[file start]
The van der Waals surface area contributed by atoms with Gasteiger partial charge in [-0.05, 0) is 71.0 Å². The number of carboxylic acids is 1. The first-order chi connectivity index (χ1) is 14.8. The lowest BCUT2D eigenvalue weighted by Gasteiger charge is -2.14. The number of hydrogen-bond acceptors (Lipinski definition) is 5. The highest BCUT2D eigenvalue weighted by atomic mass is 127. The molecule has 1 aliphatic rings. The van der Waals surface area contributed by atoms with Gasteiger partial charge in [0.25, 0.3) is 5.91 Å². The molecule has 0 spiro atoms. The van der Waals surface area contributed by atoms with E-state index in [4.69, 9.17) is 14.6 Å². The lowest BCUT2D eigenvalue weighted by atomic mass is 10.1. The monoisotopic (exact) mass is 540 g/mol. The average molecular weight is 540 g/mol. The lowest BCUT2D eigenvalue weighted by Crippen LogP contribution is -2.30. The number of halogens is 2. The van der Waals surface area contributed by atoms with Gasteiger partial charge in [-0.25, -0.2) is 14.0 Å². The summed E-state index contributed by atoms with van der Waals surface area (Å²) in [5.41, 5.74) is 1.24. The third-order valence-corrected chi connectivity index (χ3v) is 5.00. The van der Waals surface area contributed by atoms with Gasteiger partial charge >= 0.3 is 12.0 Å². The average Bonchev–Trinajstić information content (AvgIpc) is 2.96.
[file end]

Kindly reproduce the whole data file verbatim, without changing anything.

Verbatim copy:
The van der Waals surface area contributed by atoms with Gasteiger partial charge in [-0.05, 0) is 71.0 Å². The number of carboxylic acids is 1. The first-order chi connectivity index (χ1) is 14.8. The lowest BCUT2D eigenvalue weighted by Gasteiger charge is -2.14. The number of hydrogen-bond acceptors (Lipinski definition) is 5. The highest BCUT2D eigenvalue weighted by atomic mass is 127. The molecule has 1 aliphatic rings. The van der Waals surface area contributed by atoms with Gasteiger partial charge in [0.25, 0.3) is 5.91 Å². The molecule has 0 spiro atoms. The van der Waals surface area contributed by atoms with E-state index in [4.69, 9.17) is 14.6 Å². The lowest BCUT2D eigenvalue weighted by atomic mass is 10.1. The monoisotopic (exact) mass is 540 g/mol. The average molecular weight is 540 g/mol. The lowest BCUT2D eigenvalue weighted by Crippen LogP contribution is -2.30. The number of halogens is 2. The van der Waals surface area contributed by atoms with Gasteiger partial charge in [-0.25, -0.2) is 14.0 Å². The summed E-state index contributed by atoms with van der Waals surface area (Å²) in [5.41, 5.74) is 1.24. The third-order valence-corrected chi connectivity index (χ3v) is 5.00. The van der Waals surface area contributed by atoms with Gasteiger partial charge >= 0.3 is 12.0 Å². The average Bonchev–Trinajstić information content (AvgIpc) is 2.96.